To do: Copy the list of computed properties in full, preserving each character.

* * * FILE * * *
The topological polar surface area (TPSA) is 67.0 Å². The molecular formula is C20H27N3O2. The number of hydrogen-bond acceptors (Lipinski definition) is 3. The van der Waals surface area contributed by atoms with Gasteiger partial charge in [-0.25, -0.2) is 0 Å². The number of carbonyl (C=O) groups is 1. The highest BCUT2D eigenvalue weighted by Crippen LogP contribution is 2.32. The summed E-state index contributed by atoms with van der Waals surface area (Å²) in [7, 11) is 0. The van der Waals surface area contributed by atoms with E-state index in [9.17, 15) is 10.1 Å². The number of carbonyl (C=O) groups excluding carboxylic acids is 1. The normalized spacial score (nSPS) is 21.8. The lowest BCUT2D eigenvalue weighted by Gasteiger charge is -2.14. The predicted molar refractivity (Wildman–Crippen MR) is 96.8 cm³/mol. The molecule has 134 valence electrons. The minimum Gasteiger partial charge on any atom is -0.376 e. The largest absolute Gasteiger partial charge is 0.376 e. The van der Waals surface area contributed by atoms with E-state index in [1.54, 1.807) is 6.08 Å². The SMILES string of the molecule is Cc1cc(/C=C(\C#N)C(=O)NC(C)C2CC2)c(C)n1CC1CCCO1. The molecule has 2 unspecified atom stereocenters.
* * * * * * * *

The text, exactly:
The topological polar surface area (TPSA) is 67.0 Å². The molecular formula is C20H27N3O2. The number of hydrogen-bond acceptors (Lipinski definition) is 3. The van der Waals surface area contributed by atoms with Gasteiger partial charge in [-0.25, -0.2) is 0 Å². The number of carbonyl (C=O) groups is 1. The highest BCUT2D eigenvalue weighted by Crippen LogP contribution is 2.32. The summed E-state index contributed by atoms with van der Waals surface area (Å²) in [7, 11) is 0. The van der Waals surface area contributed by atoms with E-state index in [9.17, 15) is 10.1 Å². The number of carbonyl (C=O) groups excluding carboxylic acids is 1. The normalized spacial score (nSPS) is 21.8. The lowest BCUT2D eigenvalue weighted by Gasteiger charge is -2.14. The predicted molar refractivity (Wildman–Crippen MR) is 96.8 cm³/mol. The molecule has 134 valence electrons. The minimum Gasteiger partial charge on any atom is -0.376 e. The largest absolute Gasteiger partial charge is 0.376 e. The van der Waals surface area contributed by atoms with E-state index in [1.54, 1.807) is 6.08 Å². The SMILES string of the molecule is Cc1cc(/C=C(\C#N)C(=O)NC(C)C2CC2)c(C)n1CC1CCCO1. The molecule has 2 unspecified atom stereocenters.